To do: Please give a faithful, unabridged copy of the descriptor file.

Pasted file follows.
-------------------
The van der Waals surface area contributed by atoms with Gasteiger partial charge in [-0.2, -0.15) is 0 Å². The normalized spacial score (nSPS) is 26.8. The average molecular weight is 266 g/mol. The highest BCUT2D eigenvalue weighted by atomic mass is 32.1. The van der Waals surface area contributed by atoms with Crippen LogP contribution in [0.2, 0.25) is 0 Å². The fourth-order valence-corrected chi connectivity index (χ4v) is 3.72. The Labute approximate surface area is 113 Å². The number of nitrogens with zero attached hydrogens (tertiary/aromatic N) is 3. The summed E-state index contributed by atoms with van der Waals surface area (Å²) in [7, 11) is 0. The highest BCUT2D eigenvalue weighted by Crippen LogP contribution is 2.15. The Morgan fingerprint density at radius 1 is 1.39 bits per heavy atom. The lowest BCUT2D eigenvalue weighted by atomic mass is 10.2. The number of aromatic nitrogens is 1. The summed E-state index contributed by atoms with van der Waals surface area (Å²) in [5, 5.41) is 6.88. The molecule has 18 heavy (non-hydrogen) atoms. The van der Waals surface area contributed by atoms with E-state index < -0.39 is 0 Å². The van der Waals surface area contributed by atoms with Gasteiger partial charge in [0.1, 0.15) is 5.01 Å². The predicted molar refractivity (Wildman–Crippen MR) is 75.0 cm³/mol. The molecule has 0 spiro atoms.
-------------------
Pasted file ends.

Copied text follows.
The van der Waals surface area contributed by atoms with Gasteiger partial charge in [-0.2, -0.15) is 0 Å². The normalized spacial score (nSPS) is 26.8. The average molecular weight is 266 g/mol. The highest BCUT2D eigenvalue weighted by atomic mass is 32.1. The van der Waals surface area contributed by atoms with Crippen LogP contribution in [0.2, 0.25) is 0 Å². The fourth-order valence-corrected chi connectivity index (χ4v) is 3.72. The Labute approximate surface area is 113 Å². The number of nitrogens with zero attached hydrogens (tertiary/aromatic N) is 3. The summed E-state index contributed by atoms with van der Waals surface area (Å²) in [7, 11) is 0. The highest BCUT2D eigenvalue weighted by Crippen LogP contribution is 2.15. The Morgan fingerprint density at radius 1 is 1.39 bits per heavy atom. The lowest BCUT2D eigenvalue weighted by atomic mass is 10.2. The number of aromatic nitrogens is 1. The summed E-state index contributed by atoms with van der Waals surface area (Å²) in [5, 5.41) is 6.88. The molecule has 18 heavy (non-hydrogen) atoms. The van der Waals surface area contributed by atoms with E-state index < -0.39 is 0 Å². The van der Waals surface area contributed by atoms with Gasteiger partial charge in [0.1, 0.15) is 5.01 Å². The predicted molar refractivity (Wildman–Crippen MR) is 75.0 cm³/mol. The molecule has 0 spiro atoms.